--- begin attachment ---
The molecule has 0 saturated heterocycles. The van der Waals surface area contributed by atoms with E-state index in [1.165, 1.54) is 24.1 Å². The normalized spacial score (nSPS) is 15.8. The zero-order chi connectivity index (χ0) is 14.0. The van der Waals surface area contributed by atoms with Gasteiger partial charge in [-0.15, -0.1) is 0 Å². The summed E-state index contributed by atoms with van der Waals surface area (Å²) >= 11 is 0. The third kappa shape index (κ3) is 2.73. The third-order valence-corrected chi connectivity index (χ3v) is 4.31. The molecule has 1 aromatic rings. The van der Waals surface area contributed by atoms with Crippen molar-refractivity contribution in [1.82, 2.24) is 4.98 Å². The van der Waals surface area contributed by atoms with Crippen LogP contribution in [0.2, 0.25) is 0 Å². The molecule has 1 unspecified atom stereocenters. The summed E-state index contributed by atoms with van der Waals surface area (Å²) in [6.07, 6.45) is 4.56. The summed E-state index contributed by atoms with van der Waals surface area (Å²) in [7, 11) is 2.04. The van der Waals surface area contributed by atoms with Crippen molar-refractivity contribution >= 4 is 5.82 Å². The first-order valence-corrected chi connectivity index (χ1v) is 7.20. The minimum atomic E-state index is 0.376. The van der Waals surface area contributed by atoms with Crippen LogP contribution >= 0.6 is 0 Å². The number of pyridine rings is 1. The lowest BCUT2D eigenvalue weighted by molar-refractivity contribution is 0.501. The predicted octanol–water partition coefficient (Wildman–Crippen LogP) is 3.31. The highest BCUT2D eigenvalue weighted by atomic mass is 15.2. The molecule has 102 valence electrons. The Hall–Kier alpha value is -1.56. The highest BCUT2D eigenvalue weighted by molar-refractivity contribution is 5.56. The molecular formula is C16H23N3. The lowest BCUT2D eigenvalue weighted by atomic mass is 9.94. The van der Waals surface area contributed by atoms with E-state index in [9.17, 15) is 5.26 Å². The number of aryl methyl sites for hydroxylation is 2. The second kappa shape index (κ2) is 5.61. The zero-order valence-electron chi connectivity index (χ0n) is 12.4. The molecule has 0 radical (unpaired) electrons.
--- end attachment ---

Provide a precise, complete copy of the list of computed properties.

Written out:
The molecule has 0 saturated heterocycles. The van der Waals surface area contributed by atoms with E-state index in [1.165, 1.54) is 24.1 Å². The normalized spacial score (nSPS) is 15.8. The zero-order chi connectivity index (χ0) is 14.0. The van der Waals surface area contributed by atoms with Gasteiger partial charge in [-0.15, -0.1) is 0 Å². The summed E-state index contributed by atoms with van der Waals surface area (Å²) >= 11 is 0. The third kappa shape index (κ3) is 2.73. The third-order valence-corrected chi connectivity index (χ3v) is 4.31. The molecule has 1 aromatic rings. The van der Waals surface area contributed by atoms with Crippen molar-refractivity contribution in [1.82, 2.24) is 4.98 Å². The van der Waals surface area contributed by atoms with Crippen LogP contribution in [0.2, 0.25) is 0 Å². The molecule has 1 unspecified atom stereocenters. The summed E-state index contributed by atoms with van der Waals surface area (Å²) in [6.07, 6.45) is 4.56. The summed E-state index contributed by atoms with van der Waals surface area (Å²) in [7, 11) is 2.04. The van der Waals surface area contributed by atoms with Crippen molar-refractivity contribution >= 4 is 5.82 Å². The first-order valence-corrected chi connectivity index (χ1v) is 7.20. The minimum atomic E-state index is 0.376. The van der Waals surface area contributed by atoms with Crippen LogP contribution >= 0.6 is 0 Å². The number of pyridine rings is 1. The lowest BCUT2D eigenvalue weighted by molar-refractivity contribution is 0.501. The predicted octanol–water partition coefficient (Wildman–Crippen LogP) is 3.31. The highest BCUT2D eigenvalue weighted by atomic mass is 15.2. The molecule has 102 valence electrons. The Hall–Kier alpha value is -1.56. The highest BCUT2D eigenvalue weighted by molar-refractivity contribution is 5.56. The molecular formula is C16H23N3. The lowest BCUT2D eigenvalue weighted by atomic mass is 9.94. The van der Waals surface area contributed by atoms with E-state index in [9.17, 15) is 5.26 Å². The number of aryl methyl sites for hydroxylation is 2. The second kappa shape index (κ2) is 5.61. The zero-order valence-electron chi connectivity index (χ0n) is 12.4. The molecule has 0 radical (unpaired) electrons.